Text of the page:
Martin Atherton, Freeform Comment

Weirdly enough, I feel sorry for Vegas right now. The very ideas that could save it were right under its nose.

I had the opportunity to catch up with IBM’s service management bods last week in an uncharacteristically wet, cold and windy Las Vegas. The weather fitted the prevailing mood rather well, with taxi drivers and hoteliers alike in agreement that things are a bit on the quiet side and conferences are pretty much keeping things going right now. Apparently the average price of a hotel room on the strip is a low $90 or so. No doubt IBM drove a hard bargain on the conference facilities.

Vegas is not to everybody’s taste, but I doubt even the least enthusiastic would prefer it to not exist, given the chance to make it disappear. A lot of people depend on it for a living, for a start. I’d like to see those people given a better chance at long-term survival. I’m not sure sustainability is high on the agenda at the board meetings of whoever runs Las Vegas, at least from what I see. Which is a shame, because if there was one show which rolls into town and has something to teach Las Vegas, its Pulse.

McCarran Airport, long the poster child of IBM’s asset and IT service management convergence story already knows this, and as the gateway to Las Vegas, sets the standard by which Vegas could but fails to live up to. Sure, it all works swimmingly well in the main, (occasionally it fails with comedic brilliance – I once had to call an engineer to close the curtains in my suite) but at what cost? A high one it seems. Most hotels are close to bankruptcy – I cannot prove this but lets just say it came from someone in the know which to cut a long story short, means they are too inefficient and waste too much stuff’.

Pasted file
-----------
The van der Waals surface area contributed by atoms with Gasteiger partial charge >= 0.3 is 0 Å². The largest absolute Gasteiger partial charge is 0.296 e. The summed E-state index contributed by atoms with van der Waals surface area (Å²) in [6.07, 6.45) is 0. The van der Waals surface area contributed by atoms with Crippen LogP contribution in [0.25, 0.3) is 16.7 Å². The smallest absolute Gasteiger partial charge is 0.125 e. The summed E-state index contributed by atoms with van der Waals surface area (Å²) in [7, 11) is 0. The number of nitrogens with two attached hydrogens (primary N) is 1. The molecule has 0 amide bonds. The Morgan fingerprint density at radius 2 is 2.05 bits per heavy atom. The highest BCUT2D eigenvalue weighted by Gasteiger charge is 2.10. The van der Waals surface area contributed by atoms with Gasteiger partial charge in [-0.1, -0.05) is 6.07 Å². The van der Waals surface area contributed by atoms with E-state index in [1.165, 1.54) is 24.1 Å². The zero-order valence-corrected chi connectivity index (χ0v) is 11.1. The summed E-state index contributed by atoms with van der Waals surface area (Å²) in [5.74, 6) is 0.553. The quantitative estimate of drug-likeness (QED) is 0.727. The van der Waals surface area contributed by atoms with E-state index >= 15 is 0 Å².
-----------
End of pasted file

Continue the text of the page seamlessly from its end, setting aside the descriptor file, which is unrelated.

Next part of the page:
So why do I feel sorry for Vegas? Well aside from all the half built skyscrapers making the place look untidy, the city, like the happy go lucky cricket, has been singing all summer and not taken the time to curtail its pursuit of pleasure to put something aside for the winter. Is the city to blame for that, or us, for expecting to drop the worries of the daily grind and be royally entertained for a few days no matter what the cost? (Not those on conferences, obviously). I feel sorry for it because of the all or nothing principals it seems to be built on. Going forwards, unless it can temper this mindset, and provide service with restraint, it’s a goner.

Service management, at its core, is about creating the optimum balance between stuff and experience. Something Vegas needs to learn, and quickly. I suspect IBM with the undoubted bargain it drove with the MGM to host this years shindig, could afford to chuck the burghers of Las Vegas a couple of freebie passes so they could learn a thing or two next year. If 12 months doesn’t see the entire place shut down.

In my next post, I’ll talk about what we learned of IBM’s latest vision – the Smarter Planet delivered with no irony at all given the location – which takes its service management convergence theme to the horizon, allowing lots of room for other fancy ideas – like cloud to slide on in and get settled.



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